The 18th and 19th centuries both saw restoration work being carried out particularly over a twenty-five year period in the mid 1800s, so there is a strong Victorian influence apparent. It is a magnificent building, with stunning architecture inside and out. The nave with its massive columns is particularly impressive as is the 14th century east window, which, at almost 80 feet long, is apparently the largest of its kind in the country. In fact the cathedral is so impressive that it is almost unreal - so much so that it was chosen to portray Hogwarts in the famous Harry Potter films.
Green Man carvings abound in the cathedral. Images of men's faces surrounded by, or growing, leaves and branches, have been part of English tradition for at least two thousand years, and are believed to have a pagan significance that certainly per-dates Christianity. Even the church wardens aren't sure if they know where all the carvings in the cathedral are, so see how many you can spot. Oh, and keep an eye out for Maud, the cathedral cat, on your travels.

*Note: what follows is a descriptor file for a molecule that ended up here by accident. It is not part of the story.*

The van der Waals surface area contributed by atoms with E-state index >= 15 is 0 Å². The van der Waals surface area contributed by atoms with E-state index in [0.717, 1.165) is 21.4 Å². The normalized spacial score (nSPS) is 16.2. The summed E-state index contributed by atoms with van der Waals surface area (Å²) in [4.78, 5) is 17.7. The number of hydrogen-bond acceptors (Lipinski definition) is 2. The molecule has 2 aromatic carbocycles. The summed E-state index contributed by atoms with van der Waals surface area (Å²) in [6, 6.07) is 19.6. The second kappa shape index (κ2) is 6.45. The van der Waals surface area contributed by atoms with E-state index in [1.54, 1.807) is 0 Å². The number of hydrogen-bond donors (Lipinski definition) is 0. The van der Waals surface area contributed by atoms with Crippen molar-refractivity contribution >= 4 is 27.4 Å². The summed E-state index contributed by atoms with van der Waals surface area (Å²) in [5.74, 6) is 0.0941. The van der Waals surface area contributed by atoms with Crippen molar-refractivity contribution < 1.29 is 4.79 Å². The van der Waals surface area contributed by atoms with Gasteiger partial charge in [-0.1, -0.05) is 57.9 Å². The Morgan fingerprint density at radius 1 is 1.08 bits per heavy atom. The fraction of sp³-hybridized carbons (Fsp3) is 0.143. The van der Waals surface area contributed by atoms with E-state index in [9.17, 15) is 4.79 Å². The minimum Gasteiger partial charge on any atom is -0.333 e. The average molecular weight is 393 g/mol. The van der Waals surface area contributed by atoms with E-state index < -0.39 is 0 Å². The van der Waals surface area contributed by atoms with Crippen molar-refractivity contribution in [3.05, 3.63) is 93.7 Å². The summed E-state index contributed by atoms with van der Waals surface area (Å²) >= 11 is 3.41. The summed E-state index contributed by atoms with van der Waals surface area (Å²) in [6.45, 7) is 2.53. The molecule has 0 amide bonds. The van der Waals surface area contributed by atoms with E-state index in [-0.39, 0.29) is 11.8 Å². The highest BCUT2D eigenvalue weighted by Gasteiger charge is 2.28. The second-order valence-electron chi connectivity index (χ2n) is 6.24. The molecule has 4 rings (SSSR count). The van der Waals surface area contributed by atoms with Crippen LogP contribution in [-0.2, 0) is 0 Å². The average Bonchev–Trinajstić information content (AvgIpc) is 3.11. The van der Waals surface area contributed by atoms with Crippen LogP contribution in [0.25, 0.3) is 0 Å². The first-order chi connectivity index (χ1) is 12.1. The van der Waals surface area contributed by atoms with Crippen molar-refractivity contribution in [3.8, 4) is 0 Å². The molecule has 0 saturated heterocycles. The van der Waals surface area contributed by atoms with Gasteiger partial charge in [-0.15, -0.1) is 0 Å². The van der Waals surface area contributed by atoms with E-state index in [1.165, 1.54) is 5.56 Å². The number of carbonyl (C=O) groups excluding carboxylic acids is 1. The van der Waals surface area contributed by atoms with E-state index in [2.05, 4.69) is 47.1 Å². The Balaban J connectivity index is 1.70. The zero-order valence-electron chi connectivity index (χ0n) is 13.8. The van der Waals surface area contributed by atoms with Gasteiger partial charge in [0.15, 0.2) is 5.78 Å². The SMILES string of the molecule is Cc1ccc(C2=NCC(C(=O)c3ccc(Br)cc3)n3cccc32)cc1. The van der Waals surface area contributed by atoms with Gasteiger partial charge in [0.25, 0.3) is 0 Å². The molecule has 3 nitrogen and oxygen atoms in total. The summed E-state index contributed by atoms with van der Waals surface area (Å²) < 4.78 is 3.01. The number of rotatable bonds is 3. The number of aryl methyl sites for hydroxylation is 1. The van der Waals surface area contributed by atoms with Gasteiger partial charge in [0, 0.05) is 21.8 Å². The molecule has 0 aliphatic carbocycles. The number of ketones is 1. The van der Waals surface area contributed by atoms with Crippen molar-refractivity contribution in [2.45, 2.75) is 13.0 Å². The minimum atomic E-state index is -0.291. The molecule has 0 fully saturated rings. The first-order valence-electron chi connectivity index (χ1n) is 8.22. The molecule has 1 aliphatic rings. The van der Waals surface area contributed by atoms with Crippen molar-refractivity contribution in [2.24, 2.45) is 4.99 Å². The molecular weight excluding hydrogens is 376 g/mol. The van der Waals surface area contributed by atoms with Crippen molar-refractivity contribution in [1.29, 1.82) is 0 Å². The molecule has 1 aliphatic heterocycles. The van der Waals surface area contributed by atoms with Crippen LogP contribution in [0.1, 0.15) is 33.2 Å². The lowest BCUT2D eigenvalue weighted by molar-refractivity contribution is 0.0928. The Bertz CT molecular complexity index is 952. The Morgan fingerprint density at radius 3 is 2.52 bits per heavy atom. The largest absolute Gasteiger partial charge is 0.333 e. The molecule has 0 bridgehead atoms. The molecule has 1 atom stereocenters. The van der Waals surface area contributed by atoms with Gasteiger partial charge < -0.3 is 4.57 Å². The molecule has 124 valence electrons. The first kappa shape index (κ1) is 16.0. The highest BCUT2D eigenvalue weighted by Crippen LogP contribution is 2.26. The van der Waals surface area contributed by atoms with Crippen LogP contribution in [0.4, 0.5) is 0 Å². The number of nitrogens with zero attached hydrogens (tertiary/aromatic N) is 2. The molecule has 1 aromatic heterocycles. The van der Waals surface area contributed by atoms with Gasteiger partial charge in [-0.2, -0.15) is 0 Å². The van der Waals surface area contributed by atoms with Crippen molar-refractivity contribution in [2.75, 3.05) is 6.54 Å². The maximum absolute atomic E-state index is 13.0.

Another magnificent church is that of St John the Baptist at Cirencester. Its south porch, the area that was used for both religious and non-religious business matters (the various merchants' guilds used it, and in fact funded much of its building), is the grandest in England, and dates from 1490. In fact St John's is one of the largest parish churches in England. It was founded in the 12th century, although there's nothing remaining of that original building: the church as it stands today is mainly 15th century, with the chancel, to house the clergy and choir, being 13th century. It's a huge, soaring building, with the elaborate gothic carvings of its time.